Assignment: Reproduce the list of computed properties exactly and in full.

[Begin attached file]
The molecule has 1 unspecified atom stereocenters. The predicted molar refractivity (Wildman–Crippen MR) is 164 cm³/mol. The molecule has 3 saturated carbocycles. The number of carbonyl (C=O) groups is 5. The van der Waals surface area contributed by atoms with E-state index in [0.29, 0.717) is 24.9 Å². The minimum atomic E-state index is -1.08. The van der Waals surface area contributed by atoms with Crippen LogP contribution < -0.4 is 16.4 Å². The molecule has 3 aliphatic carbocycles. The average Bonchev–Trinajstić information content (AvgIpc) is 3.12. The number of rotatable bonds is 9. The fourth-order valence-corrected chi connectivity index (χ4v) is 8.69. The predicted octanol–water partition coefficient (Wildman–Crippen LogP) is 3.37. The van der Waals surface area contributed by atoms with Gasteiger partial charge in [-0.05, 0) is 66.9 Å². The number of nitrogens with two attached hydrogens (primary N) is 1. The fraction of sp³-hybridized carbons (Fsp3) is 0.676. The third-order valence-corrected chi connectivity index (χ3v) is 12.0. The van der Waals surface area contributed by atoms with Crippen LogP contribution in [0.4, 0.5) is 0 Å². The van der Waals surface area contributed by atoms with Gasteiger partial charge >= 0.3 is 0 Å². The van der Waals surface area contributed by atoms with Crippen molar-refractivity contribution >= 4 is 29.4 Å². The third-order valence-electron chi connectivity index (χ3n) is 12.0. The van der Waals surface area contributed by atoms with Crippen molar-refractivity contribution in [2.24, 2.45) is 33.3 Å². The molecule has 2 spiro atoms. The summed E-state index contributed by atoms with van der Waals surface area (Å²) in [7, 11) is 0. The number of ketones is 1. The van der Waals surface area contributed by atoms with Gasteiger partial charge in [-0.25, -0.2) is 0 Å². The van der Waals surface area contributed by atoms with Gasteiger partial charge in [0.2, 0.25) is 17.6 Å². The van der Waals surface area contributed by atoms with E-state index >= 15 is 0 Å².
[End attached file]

The molecule has 1 unspecified atom stereocenters. The predicted molar refractivity (Wildman–Crippen MR) is 164 cm³/mol. The molecule has 3 saturated carbocycles. The number of carbonyl (C=O) groups is 5. The van der Waals surface area contributed by atoms with E-state index in [0.29, 0.717) is 24.9 Å². The minimum atomic E-state index is -1.08. The van der Waals surface area contributed by atoms with Crippen LogP contribution < -0.4 is 16.4 Å². The molecule has 3 aliphatic carbocycles. The average Bonchev–Trinajstić information content (AvgIpc) is 3.12. The number of rotatable bonds is 9. The fourth-order valence-corrected chi connectivity index (χ4v) is 8.69. The predicted octanol–water partition coefficient (Wildman–Crippen LogP) is 3.37. The van der Waals surface area contributed by atoms with Gasteiger partial charge in [-0.05, 0) is 66.9 Å². The number of nitrogens with two attached hydrogens (primary N) is 1. The fraction of sp³-hybridized carbons (Fsp3) is 0.676. The third-order valence-corrected chi connectivity index (χ3v) is 12.0. The van der Waals surface area contributed by atoms with Crippen LogP contribution in [0.4, 0.5) is 0 Å². The van der Waals surface area contributed by atoms with Gasteiger partial charge >= 0.3 is 0 Å². The van der Waals surface area contributed by atoms with Crippen molar-refractivity contribution >= 4 is 29.4 Å². The third-order valence-electron chi connectivity index (χ3n) is 12.0. The van der Waals surface area contributed by atoms with Crippen molar-refractivity contribution in [2.24, 2.45) is 33.3 Å². The molecule has 2 spiro atoms. The summed E-state index contributed by atoms with van der Waals surface area (Å²) in [7, 11) is 0. The number of ketones is 1. The van der Waals surface area contributed by atoms with Gasteiger partial charge in [-0.25, -0.2) is 0 Å². The van der Waals surface area contributed by atoms with Gasteiger partial charge in [0.2, 0.25) is 17.6 Å². The van der Waals surface area contributed by atoms with E-state index >= 15 is 0 Å².